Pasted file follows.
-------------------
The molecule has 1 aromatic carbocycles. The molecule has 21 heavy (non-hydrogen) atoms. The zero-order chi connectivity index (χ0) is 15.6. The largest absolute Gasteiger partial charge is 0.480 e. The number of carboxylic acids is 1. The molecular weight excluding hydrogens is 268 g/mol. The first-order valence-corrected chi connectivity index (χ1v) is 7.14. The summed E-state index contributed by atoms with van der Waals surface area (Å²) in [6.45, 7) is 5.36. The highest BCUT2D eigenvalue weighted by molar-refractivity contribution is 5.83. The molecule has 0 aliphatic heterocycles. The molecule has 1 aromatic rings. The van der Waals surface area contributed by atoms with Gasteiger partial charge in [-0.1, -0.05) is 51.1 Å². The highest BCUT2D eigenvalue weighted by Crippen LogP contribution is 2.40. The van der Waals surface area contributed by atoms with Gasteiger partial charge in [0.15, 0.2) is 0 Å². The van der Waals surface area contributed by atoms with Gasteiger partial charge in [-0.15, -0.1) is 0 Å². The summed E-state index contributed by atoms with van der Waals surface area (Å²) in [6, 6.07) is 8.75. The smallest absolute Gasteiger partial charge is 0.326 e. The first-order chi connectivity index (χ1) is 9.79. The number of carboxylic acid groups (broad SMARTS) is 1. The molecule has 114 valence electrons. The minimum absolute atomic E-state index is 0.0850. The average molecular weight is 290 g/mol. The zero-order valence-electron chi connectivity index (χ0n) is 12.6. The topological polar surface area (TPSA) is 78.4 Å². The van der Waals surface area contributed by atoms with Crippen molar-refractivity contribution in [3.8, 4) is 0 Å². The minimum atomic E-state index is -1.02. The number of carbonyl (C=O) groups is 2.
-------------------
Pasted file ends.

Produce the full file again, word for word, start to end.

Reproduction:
The molecule has 1 aromatic carbocycles. The molecule has 21 heavy (non-hydrogen) atoms. The zero-order chi connectivity index (χ0) is 15.6. The largest absolute Gasteiger partial charge is 0.480 e. The number of carboxylic acids is 1. The molecular weight excluding hydrogens is 268 g/mol. The first-order valence-corrected chi connectivity index (χ1v) is 7.14. The summed E-state index contributed by atoms with van der Waals surface area (Å²) in [6.45, 7) is 5.36. The highest BCUT2D eigenvalue weighted by molar-refractivity contribution is 5.83. The molecule has 0 aliphatic heterocycles. The molecule has 1 aromatic rings. The van der Waals surface area contributed by atoms with Gasteiger partial charge in [-0.1, -0.05) is 51.1 Å². The highest BCUT2D eigenvalue weighted by Crippen LogP contribution is 2.40. The van der Waals surface area contributed by atoms with Gasteiger partial charge in [0.15, 0.2) is 0 Å². The van der Waals surface area contributed by atoms with Gasteiger partial charge in [-0.15, -0.1) is 0 Å². The summed E-state index contributed by atoms with van der Waals surface area (Å²) in [6, 6.07) is 8.75. The smallest absolute Gasteiger partial charge is 0.326 e. The first-order chi connectivity index (χ1) is 9.79. The number of carboxylic acid groups (broad SMARTS) is 1. The molecule has 114 valence electrons. The minimum absolute atomic E-state index is 0.0850. The average molecular weight is 290 g/mol. The zero-order valence-electron chi connectivity index (χ0n) is 12.6. The topological polar surface area (TPSA) is 78.4 Å². The van der Waals surface area contributed by atoms with Crippen molar-refractivity contribution in [3.8, 4) is 0 Å². The minimum atomic E-state index is -1.02. The number of carbonyl (C=O) groups is 2.